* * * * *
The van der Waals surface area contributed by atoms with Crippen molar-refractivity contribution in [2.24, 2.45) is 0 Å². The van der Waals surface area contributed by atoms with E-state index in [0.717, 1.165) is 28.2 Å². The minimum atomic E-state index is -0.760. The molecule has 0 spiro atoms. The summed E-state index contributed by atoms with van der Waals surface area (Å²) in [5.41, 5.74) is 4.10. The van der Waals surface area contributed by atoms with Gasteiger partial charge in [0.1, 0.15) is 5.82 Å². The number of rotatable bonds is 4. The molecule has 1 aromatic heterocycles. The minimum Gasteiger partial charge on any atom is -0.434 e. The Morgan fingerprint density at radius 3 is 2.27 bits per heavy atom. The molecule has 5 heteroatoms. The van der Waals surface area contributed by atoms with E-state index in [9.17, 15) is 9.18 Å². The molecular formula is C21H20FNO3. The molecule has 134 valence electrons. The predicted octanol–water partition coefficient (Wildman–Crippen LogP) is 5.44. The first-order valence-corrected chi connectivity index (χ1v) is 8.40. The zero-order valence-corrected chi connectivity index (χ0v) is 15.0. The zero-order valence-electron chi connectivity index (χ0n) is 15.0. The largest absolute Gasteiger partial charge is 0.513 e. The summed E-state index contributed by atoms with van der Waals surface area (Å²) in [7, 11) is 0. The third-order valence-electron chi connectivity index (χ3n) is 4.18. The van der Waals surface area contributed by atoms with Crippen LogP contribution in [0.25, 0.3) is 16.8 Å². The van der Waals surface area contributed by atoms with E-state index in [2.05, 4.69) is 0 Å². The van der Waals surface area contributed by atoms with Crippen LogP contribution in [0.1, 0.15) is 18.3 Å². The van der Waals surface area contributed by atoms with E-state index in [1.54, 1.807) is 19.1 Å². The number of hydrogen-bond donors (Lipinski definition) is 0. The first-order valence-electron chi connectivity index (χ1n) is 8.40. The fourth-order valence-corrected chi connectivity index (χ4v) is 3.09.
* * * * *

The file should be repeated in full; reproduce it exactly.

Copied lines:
The van der Waals surface area contributed by atoms with Crippen molar-refractivity contribution in [2.24, 2.45) is 0 Å². The van der Waals surface area contributed by atoms with E-state index in [0.717, 1.165) is 28.2 Å². The minimum atomic E-state index is -0.760. The molecule has 0 spiro atoms. The summed E-state index contributed by atoms with van der Waals surface area (Å²) in [5.41, 5.74) is 4.10. The van der Waals surface area contributed by atoms with Gasteiger partial charge in [0.1, 0.15) is 5.82 Å². The number of rotatable bonds is 4. The molecule has 1 aromatic heterocycles. The minimum Gasteiger partial charge on any atom is -0.434 e. The Morgan fingerprint density at radius 3 is 2.27 bits per heavy atom. The molecule has 5 heteroatoms. The van der Waals surface area contributed by atoms with E-state index in [9.17, 15) is 9.18 Å². The molecular formula is C21H20FNO3. The molecule has 134 valence electrons. The predicted octanol–water partition coefficient (Wildman–Crippen LogP) is 5.44. The first-order valence-corrected chi connectivity index (χ1v) is 8.40. The zero-order valence-corrected chi connectivity index (χ0v) is 15.0. The zero-order valence-electron chi connectivity index (χ0n) is 15.0. The largest absolute Gasteiger partial charge is 0.513 e. The summed E-state index contributed by atoms with van der Waals surface area (Å²) in [7, 11) is 0. The third-order valence-electron chi connectivity index (χ3n) is 4.18. The van der Waals surface area contributed by atoms with Crippen LogP contribution in [0.25, 0.3) is 16.8 Å². The van der Waals surface area contributed by atoms with E-state index in [2.05, 4.69) is 0 Å². The van der Waals surface area contributed by atoms with Crippen LogP contribution in [0.1, 0.15) is 18.3 Å². The van der Waals surface area contributed by atoms with E-state index in [1.54, 1.807) is 19.1 Å². The number of hydrogen-bond donors (Lipinski definition) is 0. The first-order valence-electron chi connectivity index (χ1n) is 8.40. The fourth-order valence-corrected chi connectivity index (χ4v) is 3.09.